Spiceworks, the professional network for IT, today announced the results of a new survey exploring the factors that drive happiness among IT professionals in the workplace. The "2017 IT Job Satisfaction" report revealed that the biggest factor driving happiness is the quality of relationships IT professionals have with their coworkers, including users, peers, and managers. Sixty-one percent of IT professionals said their coworker relationships have a big impact on their happiness followed by their stress level and monetary compensation at 53 percent. The findings indicate money alone won't buy happiness in IT -- it's influenced by several factors such as an IT professional's position, where they work, and their relationships forged with colleagues.
"I tossed out money as a contributor to happiness a long time ago," said IT professional Michael Studte. "Although my salary, work hours, and vacation time are important to the equation, I've been the happiest in companies where management will listen and take my recommendations seriously, and where I'm able to build a good rapport with my users."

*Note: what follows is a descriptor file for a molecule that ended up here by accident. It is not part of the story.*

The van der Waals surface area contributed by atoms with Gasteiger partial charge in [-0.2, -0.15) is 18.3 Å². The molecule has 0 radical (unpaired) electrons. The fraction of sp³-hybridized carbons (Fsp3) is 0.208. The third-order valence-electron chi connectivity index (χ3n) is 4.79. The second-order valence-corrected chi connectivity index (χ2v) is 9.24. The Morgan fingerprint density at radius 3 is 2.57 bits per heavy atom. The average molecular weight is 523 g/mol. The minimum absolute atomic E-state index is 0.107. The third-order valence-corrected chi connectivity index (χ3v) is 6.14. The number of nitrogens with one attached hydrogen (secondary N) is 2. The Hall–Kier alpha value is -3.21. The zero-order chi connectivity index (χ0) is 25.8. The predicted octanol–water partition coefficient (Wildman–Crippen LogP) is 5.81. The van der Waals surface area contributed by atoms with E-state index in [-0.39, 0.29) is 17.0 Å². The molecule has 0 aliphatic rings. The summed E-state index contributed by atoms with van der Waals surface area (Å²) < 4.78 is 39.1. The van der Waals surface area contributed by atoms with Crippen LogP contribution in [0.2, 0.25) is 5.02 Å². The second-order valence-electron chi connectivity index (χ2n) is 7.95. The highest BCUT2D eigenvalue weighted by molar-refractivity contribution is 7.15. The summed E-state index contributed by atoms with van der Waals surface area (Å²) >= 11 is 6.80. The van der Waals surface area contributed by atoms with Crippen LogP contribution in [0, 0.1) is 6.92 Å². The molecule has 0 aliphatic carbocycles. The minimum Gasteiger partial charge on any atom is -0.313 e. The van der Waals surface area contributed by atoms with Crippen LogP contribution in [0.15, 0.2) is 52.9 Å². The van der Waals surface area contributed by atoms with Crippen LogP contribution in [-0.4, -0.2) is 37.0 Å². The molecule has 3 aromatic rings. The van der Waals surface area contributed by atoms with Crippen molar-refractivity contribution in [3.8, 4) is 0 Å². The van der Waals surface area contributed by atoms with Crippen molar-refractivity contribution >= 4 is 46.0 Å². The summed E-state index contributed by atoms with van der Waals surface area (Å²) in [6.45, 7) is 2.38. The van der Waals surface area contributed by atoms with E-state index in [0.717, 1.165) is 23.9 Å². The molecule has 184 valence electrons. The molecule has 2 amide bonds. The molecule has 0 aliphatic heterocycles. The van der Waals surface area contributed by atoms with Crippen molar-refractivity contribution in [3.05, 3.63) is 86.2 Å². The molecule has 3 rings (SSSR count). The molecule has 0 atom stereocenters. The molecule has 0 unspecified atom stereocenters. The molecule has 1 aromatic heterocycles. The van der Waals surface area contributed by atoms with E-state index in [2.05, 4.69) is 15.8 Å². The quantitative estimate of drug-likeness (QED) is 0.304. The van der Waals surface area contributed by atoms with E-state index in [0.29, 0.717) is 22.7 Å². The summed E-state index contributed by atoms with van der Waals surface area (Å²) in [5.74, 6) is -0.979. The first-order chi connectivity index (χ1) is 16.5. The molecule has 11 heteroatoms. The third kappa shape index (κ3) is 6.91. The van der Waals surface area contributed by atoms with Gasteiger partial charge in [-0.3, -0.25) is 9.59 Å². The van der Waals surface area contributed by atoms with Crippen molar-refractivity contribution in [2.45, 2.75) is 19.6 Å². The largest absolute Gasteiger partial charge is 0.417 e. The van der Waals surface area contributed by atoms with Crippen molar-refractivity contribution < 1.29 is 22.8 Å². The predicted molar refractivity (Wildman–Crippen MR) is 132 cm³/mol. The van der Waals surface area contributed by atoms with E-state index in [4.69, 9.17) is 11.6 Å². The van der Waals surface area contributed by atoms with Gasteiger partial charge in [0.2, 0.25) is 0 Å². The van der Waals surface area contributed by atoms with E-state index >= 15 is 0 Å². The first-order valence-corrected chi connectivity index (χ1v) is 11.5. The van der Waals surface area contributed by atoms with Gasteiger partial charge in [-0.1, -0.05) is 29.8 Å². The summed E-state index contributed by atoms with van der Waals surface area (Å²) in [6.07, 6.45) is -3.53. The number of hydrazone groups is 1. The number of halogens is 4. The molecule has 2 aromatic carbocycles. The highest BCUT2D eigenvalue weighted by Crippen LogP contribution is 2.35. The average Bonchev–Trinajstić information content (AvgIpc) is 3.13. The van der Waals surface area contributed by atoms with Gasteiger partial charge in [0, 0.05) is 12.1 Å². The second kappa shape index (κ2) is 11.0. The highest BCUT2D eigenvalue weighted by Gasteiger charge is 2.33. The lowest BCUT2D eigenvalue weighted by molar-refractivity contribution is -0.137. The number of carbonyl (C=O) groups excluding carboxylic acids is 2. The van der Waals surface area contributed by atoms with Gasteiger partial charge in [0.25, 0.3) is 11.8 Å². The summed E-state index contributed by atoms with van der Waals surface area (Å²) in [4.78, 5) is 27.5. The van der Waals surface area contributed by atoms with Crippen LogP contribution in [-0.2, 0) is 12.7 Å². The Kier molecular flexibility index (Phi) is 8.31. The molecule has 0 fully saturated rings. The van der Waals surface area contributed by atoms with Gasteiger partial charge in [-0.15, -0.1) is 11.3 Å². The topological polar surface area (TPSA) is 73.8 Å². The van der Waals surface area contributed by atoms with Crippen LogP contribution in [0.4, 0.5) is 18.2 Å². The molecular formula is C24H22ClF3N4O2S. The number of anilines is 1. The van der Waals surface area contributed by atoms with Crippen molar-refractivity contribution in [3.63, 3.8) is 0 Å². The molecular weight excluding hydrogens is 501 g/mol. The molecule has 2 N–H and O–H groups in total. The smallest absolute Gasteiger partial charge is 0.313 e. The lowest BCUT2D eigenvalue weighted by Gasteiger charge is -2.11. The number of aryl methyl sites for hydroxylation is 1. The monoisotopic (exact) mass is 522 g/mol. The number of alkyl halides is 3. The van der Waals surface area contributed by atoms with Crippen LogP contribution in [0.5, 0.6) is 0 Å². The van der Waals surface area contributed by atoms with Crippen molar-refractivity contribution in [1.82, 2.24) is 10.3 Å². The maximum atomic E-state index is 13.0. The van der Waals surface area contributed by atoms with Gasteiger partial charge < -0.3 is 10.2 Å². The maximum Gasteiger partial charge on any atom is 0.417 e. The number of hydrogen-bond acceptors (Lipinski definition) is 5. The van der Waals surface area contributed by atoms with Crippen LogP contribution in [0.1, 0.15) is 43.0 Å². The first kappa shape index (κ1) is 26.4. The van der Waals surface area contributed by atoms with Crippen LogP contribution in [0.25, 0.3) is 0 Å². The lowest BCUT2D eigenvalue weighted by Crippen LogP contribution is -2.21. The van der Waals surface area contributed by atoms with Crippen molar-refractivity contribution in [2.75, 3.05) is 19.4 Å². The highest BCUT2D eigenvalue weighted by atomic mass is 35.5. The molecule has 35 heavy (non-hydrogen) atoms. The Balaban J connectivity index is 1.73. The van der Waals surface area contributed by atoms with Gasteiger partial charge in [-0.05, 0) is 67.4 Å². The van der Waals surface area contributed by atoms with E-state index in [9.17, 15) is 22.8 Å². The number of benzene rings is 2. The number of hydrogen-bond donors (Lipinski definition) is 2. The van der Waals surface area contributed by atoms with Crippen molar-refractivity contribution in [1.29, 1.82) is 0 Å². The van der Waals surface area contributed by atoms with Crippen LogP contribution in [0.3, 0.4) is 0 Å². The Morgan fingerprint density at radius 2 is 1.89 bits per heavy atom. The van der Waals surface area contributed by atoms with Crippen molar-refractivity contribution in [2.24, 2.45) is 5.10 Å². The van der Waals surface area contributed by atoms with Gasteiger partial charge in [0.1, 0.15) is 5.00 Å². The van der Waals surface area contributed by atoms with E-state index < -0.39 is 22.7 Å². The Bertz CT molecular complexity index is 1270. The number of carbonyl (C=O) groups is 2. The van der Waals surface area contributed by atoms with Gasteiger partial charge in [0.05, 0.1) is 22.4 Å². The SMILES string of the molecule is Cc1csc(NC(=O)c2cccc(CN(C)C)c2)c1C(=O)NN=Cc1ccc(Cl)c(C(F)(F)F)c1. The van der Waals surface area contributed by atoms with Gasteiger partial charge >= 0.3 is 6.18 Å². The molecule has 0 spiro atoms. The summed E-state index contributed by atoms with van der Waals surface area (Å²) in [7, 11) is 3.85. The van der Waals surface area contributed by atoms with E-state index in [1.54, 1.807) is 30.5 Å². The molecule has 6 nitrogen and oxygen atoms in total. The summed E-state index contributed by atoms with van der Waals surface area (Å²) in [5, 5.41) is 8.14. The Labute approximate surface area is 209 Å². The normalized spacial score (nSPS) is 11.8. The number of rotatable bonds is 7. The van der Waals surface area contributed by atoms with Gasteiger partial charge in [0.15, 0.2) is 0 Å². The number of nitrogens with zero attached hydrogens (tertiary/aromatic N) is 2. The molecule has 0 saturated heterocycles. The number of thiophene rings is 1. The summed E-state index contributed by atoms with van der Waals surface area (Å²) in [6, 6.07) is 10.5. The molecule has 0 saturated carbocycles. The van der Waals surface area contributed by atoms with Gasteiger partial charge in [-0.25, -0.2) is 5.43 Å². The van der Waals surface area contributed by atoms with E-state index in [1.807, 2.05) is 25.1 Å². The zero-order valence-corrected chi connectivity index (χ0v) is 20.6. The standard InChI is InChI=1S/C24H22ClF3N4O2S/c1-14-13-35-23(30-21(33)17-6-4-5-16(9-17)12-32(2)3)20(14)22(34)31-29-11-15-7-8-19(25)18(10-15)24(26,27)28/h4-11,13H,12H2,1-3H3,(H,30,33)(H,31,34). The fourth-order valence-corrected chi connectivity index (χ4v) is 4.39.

IT professionals in SMBs are happier and less stressed
According to the survey results, workplace happiness in IT is also influenced by company size. Only 55 percent of IT professionals report being happy in enterprises with more than 1,000 employees compared to 62 percent in medium-sized businesses with 100 to 999 employees and 66 percent in small companies with fewer than 100 employees.
IT professionals in small- to medium-sized businesses (SMBs) were not only slightly happier, but they're also less stressed than their counterparts in enterprises. For instance, 39 percent of IT professionals in enterprises said they're highly stressed compared to 30 percent in SMBs. However, the data also suggests IT professionals in SMBs are paid eight percent less per year than IT workers in enterprises.
IT directors report higher levels of job satisfaction than more junior IT professionals
The results also indicate happiness and stress in IT are highly influenced by job title, and as levels of responsibility increase, stress levels also rise. For example, 54 percent of IT directors report being highly stressed while only 44 percent of IT managers, 28 percent of network administrators, and 21 percent of help desk technicians reported the same.
Despite reporting the highest levels of stress, 70 percent of IT directors also indicated they're happy in their position. Network administrators and help desk technicians reported being slightly less happy at 64 percent while only 54 percent of IT managers reported being happy.
"Although IT directors are the most stressed, they might feel their work is more rewarding because they're often calling the shots and growing the careers of others, which might offset any decline in overall happiness due to stress," said Peter Tsai, IT analyst at Spiceworks. "Ultimately, it's clear happiness in IT is driven but a variety of factors and doesn't hinge on one single variable like stress or money."